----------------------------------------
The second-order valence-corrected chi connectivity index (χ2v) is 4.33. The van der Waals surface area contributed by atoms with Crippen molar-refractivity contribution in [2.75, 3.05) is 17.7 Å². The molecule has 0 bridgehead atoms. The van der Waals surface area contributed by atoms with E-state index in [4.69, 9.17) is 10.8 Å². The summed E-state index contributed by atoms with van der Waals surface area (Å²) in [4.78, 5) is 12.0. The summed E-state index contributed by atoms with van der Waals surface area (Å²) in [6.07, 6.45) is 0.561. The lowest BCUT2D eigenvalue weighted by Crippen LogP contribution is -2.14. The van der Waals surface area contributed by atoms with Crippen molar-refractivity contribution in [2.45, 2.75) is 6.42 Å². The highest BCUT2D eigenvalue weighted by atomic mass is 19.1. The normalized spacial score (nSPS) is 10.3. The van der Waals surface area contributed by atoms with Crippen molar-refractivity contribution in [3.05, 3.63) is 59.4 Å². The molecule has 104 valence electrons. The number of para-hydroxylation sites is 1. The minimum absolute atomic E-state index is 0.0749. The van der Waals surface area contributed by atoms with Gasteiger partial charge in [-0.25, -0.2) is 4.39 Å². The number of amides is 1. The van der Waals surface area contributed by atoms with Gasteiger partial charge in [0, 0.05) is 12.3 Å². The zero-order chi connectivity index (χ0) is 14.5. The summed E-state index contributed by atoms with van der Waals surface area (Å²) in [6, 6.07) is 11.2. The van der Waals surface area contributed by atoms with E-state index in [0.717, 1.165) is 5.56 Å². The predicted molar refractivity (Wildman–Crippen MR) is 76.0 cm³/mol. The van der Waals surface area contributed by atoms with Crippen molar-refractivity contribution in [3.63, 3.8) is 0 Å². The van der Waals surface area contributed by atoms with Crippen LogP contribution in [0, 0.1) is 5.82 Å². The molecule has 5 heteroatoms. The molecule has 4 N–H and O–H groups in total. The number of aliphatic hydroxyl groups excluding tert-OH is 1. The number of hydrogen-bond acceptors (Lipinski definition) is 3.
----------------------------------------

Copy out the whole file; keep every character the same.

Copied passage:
The second-order valence-corrected chi connectivity index (χ2v) is 4.33. The van der Waals surface area contributed by atoms with Crippen molar-refractivity contribution in [2.75, 3.05) is 17.7 Å². The molecule has 0 bridgehead atoms. The van der Waals surface area contributed by atoms with E-state index in [4.69, 9.17) is 10.8 Å². The summed E-state index contributed by atoms with van der Waals surface area (Å²) in [4.78, 5) is 12.0. The summed E-state index contributed by atoms with van der Waals surface area (Å²) in [6.07, 6.45) is 0.561. The lowest BCUT2D eigenvalue weighted by Crippen LogP contribution is -2.14. The van der Waals surface area contributed by atoms with Crippen molar-refractivity contribution in [2.45, 2.75) is 6.42 Å². The highest BCUT2D eigenvalue weighted by atomic mass is 19.1. The normalized spacial score (nSPS) is 10.3. The van der Waals surface area contributed by atoms with Crippen molar-refractivity contribution in [3.05, 3.63) is 59.4 Å². The molecule has 104 valence electrons. The number of para-hydroxylation sites is 1. The minimum absolute atomic E-state index is 0.0749. The van der Waals surface area contributed by atoms with Gasteiger partial charge in [-0.25, -0.2) is 4.39 Å². The number of amides is 1. The van der Waals surface area contributed by atoms with Gasteiger partial charge in [0, 0.05) is 12.3 Å². The zero-order chi connectivity index (χ0) is 14.5. The summed E-state index contributed by atoms with van der Waals surface area (Å²) in [6, 6.07) is 11.2. The van der Waals surface area contributed by atoms with E-state index in [0.717, 1.165) is 5.56 Å². The predicted molar refractivity (Wildman–Crippen MR) is 76.0 cm³/mol. The van der Waals surface area contributed by atoms with Crippen molar-refractivity contribution in [3.63, 3.8) is 0 Å². The van der Waals surface area contributed by atoms with Crippen LogP contribution in [0, 0.1) is 5.82 Å². The molecule has 5 heteroatoms. The molecule has 4 N–H and O–H groups in total. The number of aliphatic hydroxyl groups excluding tert-OH is 1. The number of hydrogen-bond acceptors (Lipinski definition) is 3.